Originally published in L.A Focus News by Slauson Girl
Los Angeles, CA–The Leimert Park Rising Festival is estimated to have doubled in size from last year’s 10,000 attendees. Black people of all shades, shapes and across a broad spectrum of careers, connected in Leimert Park this past weekend for what is quickly becoming one of the largest Juneteenth celebrations in Los Angeles.
This year, the theme of Leimert Park Rising was stronger together, as the planning committee envisioned ways to establish a stronger, cohesive, cooperative model in Leimert Park that was equitable for everyone in the village.
“We have always done the Juneteenth Heritage Festival, but the interest is shaping and shifting the energy in Leimert Park, creating a model that can be duplicated in other cultural hubs,” said Fred McNeill.
McNeill served as project manager and art director for LPR, overseeing the festival’s branding and marketing.
“There are other Black neighborhoods that can create power through collectivism and collaboration to show that culture and commerce can work together and be equitable and balanced,” McNeill continued.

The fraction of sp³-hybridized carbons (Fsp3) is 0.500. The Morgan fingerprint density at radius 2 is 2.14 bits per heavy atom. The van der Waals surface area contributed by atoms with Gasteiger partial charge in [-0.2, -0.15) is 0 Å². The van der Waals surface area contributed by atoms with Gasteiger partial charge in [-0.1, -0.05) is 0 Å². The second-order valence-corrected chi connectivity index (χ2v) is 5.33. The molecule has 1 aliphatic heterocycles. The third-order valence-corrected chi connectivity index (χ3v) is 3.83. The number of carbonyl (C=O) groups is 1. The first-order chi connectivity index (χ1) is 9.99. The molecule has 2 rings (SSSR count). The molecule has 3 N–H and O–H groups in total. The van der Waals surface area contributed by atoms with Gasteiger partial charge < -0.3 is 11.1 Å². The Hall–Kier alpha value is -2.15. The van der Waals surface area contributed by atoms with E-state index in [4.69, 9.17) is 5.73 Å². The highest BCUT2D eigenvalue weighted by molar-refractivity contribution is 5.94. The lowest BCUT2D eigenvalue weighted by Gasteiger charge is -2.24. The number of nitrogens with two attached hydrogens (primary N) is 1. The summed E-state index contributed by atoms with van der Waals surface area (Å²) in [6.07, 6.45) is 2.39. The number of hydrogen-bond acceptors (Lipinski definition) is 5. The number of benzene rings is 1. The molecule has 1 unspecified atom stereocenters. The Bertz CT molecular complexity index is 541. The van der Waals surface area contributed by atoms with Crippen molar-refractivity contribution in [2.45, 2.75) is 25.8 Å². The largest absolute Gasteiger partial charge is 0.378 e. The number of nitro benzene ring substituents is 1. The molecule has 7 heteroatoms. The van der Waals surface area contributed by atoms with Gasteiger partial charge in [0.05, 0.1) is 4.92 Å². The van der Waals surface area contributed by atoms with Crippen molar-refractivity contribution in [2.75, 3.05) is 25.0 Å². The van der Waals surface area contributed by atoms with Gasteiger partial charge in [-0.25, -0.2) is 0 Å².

Media, logistics, city and food compliance, scheduling of artists and vendors, as well as raising the capital necessary to fund a festival of this magnitude were just some of the planning committee’s tasks.
Then, there was what Kaya Dantzler of the non-profit We Love Leimert, referred to as the ‘buy in’ of various stakeholders in the Leimert Park Village and surrounding community.
“From business owners, to vendors, to community organizations like Africa Town and getting everyone to work together across ideological and political differences. That was a huge thing that we had to do,” said Dantzler.
She notes the small victories such as the gates to Leimert Park finally being open after two years and petitions circulated for access to be granted. City Councilman Mark-Ridley Thomas is one of the officials who pushed for the gates to be reopened, especially in anticipation of LPR.
“We want policy changes and investment in the community for long-term development. We want more structural changes–not just symbolic changes. I see things are moving in a good direction, but I am waiting to see more,” Dantzler expressed.
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Photo Credit: USC Student Dante Bailey